Andrew is a new joiner of Fletcher’s band. Greeted by Fletcher’s verbal humiliation and hurled a chair by the conductor, Andrew practises day and night. He does not stop with blood oozing from his palm, but put on layers of plaster and even soaks his hands in ice-water to continue with his gruelling practice sessions. While Fletcher strongly believes that positive comments like “good job” on just mediocre cannot bring musicians in training anywhere, Andrew also firmly accepts Fletcher’s methods and will not stop to make himself one of the greats. Even though he is injured in a car accident right before a competition, he still runs to the concert hall in bloody face, because he has earned the core drummer position after hours of intense competition and selection with two other drummers of the ensemble, and he cannot let the original substitutes play his part. However, as he struggles to play with his injured arm, Fletcher stops the piece halfway and tells Andrew that he is “done”. Andrew attacks Fletcher on stage and is subsequently expelled by the school.

Fletcher’s methods do not only cause discomfort to his current students like Andrew, but have allegedly led to a former student Sean Casey’s death. When the lawyer representing Sean Casey’s parents asks Andrew to testify on Fletcher’s abusive teaching, Andrew agrees. Fletcher is then fired by the school.

And yet Fletcher does not abuse students for personal reasons. In his eyes, he is doing so for the sake of the student who can overcome the challenges, and the music industry to nurture the next legendary musician. When Andrew meets Fletcher again in a pub, Fletcher tells the story of Charlie Parker. Parker once played with drummer Jo Jones. Dissatisfied with Parker’s performance, Jo Jones hurled a cymbal at Parker, nearly decapitating him. Having told himself not to be ridiculed again, Parker started practising intensively and made the legendary performance of the 20th century.

So, imagine if Jones had just said, “Well, that’s okay, Charlie. That was all right. Good job.” So Charlie thinks to himself, “Well, shit, I did do a pretty good job.” End of story. No Bird. That to me is an absolute tragedy. But that’s just what the world wants now. And they wonder why jazz is dying.

Fletcher laments at the world’s tolerance of mediocrity and excessive compliments. To Fletcher, pushing students to the extreme is his necessary duty to the industry. He is not afraid of going too far, because “the next Charlie Parker would never be discouraged“.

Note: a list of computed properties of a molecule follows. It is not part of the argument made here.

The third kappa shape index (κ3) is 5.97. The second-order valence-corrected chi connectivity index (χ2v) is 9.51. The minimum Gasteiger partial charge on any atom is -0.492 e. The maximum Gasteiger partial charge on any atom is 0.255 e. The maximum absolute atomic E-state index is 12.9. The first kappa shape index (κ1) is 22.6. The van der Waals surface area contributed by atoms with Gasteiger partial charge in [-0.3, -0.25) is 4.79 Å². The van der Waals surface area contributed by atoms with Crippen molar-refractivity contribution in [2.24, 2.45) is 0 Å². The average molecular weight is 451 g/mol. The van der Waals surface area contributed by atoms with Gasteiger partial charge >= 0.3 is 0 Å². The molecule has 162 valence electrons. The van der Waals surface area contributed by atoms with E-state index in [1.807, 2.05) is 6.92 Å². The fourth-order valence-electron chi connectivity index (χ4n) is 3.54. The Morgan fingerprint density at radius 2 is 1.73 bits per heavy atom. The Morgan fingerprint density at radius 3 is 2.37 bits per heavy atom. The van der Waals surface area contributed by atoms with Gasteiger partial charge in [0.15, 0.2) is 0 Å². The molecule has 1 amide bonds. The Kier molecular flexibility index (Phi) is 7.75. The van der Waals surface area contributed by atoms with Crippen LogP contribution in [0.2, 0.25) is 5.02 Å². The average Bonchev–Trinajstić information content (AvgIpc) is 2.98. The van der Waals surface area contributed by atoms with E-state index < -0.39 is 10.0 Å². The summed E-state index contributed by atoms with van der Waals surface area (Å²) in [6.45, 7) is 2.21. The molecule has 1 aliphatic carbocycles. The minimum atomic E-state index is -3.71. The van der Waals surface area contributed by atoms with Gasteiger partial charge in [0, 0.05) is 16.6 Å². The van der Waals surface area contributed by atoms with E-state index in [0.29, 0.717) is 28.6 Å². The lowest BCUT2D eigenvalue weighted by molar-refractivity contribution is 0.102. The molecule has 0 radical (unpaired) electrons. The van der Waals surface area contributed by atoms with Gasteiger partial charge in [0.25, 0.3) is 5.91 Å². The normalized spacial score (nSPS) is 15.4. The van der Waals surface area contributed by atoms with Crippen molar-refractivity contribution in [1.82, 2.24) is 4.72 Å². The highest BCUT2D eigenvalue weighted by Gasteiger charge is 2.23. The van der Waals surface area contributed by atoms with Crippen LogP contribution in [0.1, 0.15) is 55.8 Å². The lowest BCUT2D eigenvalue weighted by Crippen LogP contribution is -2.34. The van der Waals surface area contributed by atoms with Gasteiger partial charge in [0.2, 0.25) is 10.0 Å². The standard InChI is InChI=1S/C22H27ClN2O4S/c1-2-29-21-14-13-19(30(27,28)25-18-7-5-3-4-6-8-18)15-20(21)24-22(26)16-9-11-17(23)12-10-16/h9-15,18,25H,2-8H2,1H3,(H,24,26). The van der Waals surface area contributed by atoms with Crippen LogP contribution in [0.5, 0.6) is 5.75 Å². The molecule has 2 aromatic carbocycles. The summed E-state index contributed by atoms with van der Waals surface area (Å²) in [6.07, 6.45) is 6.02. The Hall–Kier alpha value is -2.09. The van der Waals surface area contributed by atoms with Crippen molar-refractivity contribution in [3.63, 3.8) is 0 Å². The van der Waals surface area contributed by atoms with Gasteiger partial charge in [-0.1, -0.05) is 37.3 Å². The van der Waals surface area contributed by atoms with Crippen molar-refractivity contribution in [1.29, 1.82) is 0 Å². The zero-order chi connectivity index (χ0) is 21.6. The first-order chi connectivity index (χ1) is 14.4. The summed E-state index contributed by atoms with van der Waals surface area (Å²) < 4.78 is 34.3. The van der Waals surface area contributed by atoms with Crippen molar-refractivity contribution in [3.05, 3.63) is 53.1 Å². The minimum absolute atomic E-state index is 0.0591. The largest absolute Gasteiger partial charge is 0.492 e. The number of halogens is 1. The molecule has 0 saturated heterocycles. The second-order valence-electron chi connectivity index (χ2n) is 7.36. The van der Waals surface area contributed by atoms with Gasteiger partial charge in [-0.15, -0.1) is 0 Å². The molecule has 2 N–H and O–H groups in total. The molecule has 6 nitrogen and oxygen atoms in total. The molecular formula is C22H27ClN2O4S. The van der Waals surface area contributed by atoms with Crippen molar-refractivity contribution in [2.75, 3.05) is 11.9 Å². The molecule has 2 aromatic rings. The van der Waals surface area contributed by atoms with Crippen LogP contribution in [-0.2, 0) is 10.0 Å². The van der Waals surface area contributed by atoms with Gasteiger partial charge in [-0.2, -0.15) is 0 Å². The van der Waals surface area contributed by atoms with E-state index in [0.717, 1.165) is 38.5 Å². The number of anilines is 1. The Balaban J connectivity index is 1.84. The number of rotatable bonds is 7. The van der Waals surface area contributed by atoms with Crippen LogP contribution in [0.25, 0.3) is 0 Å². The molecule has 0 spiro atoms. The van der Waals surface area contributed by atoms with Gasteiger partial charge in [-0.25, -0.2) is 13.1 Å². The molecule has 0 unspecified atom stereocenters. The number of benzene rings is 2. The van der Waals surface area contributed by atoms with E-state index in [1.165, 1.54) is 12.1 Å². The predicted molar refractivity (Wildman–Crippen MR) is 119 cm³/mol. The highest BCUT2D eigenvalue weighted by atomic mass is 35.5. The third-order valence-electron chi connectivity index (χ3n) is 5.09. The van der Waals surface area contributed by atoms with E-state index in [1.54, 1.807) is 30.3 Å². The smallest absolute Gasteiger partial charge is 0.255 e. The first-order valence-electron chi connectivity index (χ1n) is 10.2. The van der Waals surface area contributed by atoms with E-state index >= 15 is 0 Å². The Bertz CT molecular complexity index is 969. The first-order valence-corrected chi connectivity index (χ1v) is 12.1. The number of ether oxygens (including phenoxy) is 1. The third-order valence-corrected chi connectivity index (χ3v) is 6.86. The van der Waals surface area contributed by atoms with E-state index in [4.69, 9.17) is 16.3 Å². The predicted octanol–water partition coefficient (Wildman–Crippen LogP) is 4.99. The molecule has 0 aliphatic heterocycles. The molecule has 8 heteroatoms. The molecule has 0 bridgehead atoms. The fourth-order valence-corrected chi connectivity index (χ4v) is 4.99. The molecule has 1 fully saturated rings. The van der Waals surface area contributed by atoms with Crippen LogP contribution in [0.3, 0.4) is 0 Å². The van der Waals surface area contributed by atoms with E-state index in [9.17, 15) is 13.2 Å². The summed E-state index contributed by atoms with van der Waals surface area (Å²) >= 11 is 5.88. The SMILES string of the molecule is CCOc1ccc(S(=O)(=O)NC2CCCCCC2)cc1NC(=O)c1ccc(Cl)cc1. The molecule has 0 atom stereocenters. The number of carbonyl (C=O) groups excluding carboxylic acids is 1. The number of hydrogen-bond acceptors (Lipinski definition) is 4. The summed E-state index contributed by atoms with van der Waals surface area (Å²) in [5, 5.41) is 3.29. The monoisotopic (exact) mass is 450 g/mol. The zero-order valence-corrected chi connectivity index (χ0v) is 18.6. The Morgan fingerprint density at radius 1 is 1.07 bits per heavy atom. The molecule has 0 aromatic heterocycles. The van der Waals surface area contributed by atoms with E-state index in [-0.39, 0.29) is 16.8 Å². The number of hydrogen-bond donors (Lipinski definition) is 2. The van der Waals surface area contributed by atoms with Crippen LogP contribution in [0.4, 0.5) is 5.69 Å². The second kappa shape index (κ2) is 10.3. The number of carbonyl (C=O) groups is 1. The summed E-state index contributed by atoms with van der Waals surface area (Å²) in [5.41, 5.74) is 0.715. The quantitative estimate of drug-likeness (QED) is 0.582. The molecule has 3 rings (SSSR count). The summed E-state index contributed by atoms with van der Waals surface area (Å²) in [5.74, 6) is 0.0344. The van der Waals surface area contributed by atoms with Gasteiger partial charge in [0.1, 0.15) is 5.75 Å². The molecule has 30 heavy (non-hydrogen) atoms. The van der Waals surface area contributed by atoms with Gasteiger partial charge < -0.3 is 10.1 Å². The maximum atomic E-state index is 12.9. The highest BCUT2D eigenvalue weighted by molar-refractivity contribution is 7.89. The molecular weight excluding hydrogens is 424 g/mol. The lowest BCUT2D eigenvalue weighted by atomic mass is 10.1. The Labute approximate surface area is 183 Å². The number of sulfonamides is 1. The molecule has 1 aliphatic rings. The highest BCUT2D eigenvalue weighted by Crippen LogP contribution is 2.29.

Fletcher’s mission in life is reached with Andrew’s final performance which parallels with that of Charlie Parker. Fletcher, who already knows it is Andrew who testifies and makes him lose the job, sets Andrew up by inviting him to an important performance without telling him that the concert pieces are those he has not played before. The audience is composed of critics and agents, who never forget about a musician’s performance – if you screw it up this time, you are forever done. As expected by Fletcher, Andrew screws up the first piece – he does not even have a score to follow. Nevertheless, Fletcher is not discouraged. He starts playing another band piece that he has practised hard, that showcases all his efforts and talents. From attempting to stop Andrew, showing disbelief, nodding with satisfaction, to guiding Andrew to perfect his performance, the final scene features the eye contact between Fletcher – smiling and with great enthusiasm – and Andrew – exhausted but blissful. Andrew’s astonishing performance makes the audience wide-eyed in amazement. While for Fletcher, he has finally fulfilled his duty to the music industry.

A legendary performance certainly does not come easy, and the next great artist needs to be pushed. It is also not disputed that the next Charlie Parker will possess the determination to succeed. The question lies in how far should one go in the quest of nurturing the next legendary artist while uncertain if a young musician is really the next Charlie Parker who can withstand the stress and anxiety, or will mentally break down and have his or her future ruined. In the present era where competition is fierce, it is always a doubt as to how far should one go to pursue artistic immortality.

Below is the final scene of the film, in which you can appreciate the unparalleled performance by both JK Simmons and Miles Telller. Damien Chazelle has beautifully transformed the story of an aspiring drummer into a single-directional drumming tension that makes your heart keep racing towards the very end.